Rotator Cuff Injuries
The problem is treated based on the level of injury. Options are:
Initial care may be:
- Rest to help the shoulder heal
- Ice to ease pain and swelling
- An arm sling to keep the shoulder in place as it heals
- Medicine to ease pain and swelling
- Medicine injected in the shoulder to help it heal and ease pain and swelling
- Exercises to make the shoulder stronger and help it to move better
Bones, tendons, and muscles may need to be repaired with surgery. It may be done through small incisions using arthroscopy. Fractures that are worse may need to be done through larger incisions that take longer to heal.
This content is reviewed regularly and is updated when new and relevant evidence is made available. This information is neither intended nor implied to be a substitute for professional medical advice. Always seek the advice of your physician or other qualified health provider prior to starting any new treatment or with questions regarding a medical condition.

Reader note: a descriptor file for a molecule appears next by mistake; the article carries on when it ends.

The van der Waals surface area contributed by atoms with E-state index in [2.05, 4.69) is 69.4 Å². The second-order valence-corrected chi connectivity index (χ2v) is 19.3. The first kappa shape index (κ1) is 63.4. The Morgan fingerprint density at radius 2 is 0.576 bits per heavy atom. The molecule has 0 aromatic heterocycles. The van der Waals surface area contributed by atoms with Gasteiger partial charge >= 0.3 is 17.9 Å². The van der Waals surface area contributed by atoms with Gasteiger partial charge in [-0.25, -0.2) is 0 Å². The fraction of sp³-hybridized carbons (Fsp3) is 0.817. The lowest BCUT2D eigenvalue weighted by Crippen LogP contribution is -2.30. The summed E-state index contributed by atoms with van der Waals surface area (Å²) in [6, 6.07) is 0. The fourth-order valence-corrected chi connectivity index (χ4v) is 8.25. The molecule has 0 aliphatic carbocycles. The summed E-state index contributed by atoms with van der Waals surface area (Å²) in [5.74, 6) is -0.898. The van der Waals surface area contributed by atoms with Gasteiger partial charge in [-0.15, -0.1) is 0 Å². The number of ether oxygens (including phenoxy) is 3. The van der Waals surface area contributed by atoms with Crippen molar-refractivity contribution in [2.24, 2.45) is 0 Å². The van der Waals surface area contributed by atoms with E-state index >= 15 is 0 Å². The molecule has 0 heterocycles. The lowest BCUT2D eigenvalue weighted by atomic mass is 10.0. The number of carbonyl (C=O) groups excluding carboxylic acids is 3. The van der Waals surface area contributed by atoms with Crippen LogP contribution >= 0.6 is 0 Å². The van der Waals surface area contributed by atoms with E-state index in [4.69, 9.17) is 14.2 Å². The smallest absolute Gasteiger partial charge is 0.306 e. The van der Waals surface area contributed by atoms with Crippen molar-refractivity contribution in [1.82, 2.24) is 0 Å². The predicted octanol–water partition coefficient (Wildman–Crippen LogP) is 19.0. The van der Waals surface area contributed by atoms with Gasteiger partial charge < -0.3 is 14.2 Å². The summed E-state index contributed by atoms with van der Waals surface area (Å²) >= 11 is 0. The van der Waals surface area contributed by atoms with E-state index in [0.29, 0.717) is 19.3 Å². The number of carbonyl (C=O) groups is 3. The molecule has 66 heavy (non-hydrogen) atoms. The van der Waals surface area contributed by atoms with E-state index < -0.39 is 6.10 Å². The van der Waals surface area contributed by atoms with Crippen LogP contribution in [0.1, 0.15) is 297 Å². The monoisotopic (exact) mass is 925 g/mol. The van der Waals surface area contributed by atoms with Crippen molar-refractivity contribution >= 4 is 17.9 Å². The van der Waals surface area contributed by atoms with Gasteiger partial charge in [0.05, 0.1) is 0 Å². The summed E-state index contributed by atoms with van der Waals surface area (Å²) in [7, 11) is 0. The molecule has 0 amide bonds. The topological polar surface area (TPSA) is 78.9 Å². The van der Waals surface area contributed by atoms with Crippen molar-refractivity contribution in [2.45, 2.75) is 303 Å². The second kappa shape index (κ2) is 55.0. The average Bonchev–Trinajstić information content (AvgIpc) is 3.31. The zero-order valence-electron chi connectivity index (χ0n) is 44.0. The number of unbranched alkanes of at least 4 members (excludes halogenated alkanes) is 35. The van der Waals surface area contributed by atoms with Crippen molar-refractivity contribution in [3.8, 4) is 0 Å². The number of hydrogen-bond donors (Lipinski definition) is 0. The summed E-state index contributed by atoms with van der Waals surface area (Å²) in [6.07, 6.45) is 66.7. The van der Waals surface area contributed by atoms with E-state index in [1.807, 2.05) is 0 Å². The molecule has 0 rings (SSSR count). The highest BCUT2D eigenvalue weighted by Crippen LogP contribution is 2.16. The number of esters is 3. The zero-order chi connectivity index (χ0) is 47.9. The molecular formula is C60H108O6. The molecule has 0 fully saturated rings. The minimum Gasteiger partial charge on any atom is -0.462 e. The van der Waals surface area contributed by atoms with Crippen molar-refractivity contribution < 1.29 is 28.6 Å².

Edits to original content made by Denver Health.
Copyright © EBSCO Information Services
All rights reserved.
a (Rotator Cuff Tear; Impingement Syndrome)
The American Orthopaedic Society for Sports Medicine http://www.sportsmed.org
Ortho Info—American Academy of Orthopaedic Surgeons http://www.orthoinfo.org
Canadian Orthopaedic Association http://www.coa-aco.org
The University of British Columbia Department of Orthopaedics http://orthopaedics.med.ubc.ca
Matthewson G, Beach CJ, Nelson AA, et al. Partial Thickness Rotator Cuff Tears: Current Concepts. Adv Orthop. 2015;2015:458786.
Rotator cuff tear. EBSCO DynaMed website. Available at: https://www.dynamed.com/condition/rotator-cuff-tear . Updated February 16, 2017. Accessed September 19, 2019.